Pandemic under roofs: The untold story of resilience in Hong Kong's sub-divided units

Yaoxuan HUANG, Cong LIANG*, Zhen WANG, Yung YAU

*Corresponding author for this work

Research output: Journal PublicationsJournal Article (refereed)peer-review


Despite there being a rich set of studies documenting the association between the built environment and the spread of COVID-19, little attention has been paid to the communities that are with informal housing. Whether the government's policy could help mitigate the risk of suffering COVID-19. Little is known about this issue. To fill this blank, we would like to consider the communities with sub-divided units (SDU) in Hong Kong. SDU is a kind of informal housing, where the appearance is due to some homeowners spontaneously subdividing their domestic flats into two or more units with small sizes to low-income tenants for making extra cash flows. On collecting the daily confirmed case of COVID-19 from the Department of Health in Hong Kong (from late November 2020 to mid-May 2021) and the SDU data from the local property agent's website, our findings reveal: initially, street blocks with SDU are more vulnerable to COVID-19, exhibiting higher case counts and more frequent compulsory testing notices (CTN) compared to non-SDU areas; subsequently, SDU areas also required a longer recovery time during the fourth wave of the pandemic, with CTN implementation not significantly hastening recovery; thirdly, a quicker response time between the first case report and CTN implementation correlated with fewer cases and shorter recovery periods, particularly when actions were taken within a shorter serial interval of less than 3.6 days; finally, re-evaluating the effectiveness of CTN based on reaction time and serial intervals suggests that adopting the serial interval as a threshold for implementation could significantly reduce the incidence in SDU areas. These insights highlight the unique challenges faced by informal housing communities during pandemics and underscore the need for tailored government policies to effectively mitigate risks.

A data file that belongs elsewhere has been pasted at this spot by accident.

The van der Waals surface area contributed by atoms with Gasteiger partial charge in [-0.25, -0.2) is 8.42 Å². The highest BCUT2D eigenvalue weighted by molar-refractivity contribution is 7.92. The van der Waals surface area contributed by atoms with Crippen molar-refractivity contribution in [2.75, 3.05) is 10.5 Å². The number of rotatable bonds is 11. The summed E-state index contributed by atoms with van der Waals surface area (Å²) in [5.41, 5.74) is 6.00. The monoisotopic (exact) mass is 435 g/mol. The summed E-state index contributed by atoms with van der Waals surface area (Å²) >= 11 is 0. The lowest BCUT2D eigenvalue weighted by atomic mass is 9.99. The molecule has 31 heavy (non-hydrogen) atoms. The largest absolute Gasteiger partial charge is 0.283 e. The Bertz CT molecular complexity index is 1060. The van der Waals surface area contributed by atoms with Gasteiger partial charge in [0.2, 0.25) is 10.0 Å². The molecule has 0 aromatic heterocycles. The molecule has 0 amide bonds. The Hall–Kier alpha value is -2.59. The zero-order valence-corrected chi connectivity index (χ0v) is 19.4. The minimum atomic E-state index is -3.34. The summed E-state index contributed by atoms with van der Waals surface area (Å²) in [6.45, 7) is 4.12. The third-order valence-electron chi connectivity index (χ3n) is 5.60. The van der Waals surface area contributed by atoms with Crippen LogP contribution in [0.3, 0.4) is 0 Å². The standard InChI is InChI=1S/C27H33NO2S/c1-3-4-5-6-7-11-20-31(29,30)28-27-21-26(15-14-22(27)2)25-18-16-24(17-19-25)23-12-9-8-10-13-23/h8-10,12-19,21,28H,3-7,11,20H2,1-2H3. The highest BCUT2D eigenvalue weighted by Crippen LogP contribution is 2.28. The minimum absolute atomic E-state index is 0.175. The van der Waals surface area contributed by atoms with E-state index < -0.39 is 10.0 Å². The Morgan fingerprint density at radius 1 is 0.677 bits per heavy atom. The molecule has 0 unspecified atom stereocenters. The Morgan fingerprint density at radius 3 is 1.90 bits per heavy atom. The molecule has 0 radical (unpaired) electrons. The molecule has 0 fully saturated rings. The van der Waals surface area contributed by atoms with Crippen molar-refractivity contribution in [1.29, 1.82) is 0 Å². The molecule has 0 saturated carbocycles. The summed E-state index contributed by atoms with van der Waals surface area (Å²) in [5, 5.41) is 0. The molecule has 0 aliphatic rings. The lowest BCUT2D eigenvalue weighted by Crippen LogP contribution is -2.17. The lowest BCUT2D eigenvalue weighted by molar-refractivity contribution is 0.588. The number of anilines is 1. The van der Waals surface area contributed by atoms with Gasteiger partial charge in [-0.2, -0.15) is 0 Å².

Original languageEnglish
Article number103319
JournalApplied Geography
Early online date14 Jun 2024
Publication statusPublished - Jul 2024

Bibliographical note

We express our sincere gratitude to the editor at the Journal of Applied Geography and the three anonymous reviewers, whose insightful comments and suggestions have been a source of inspiration throughout our revision process.

Publisher Copyright:
© 2024


  • COVID-19
  • Informal housing
  • Resilience
  • Sub-divided units (SDU)


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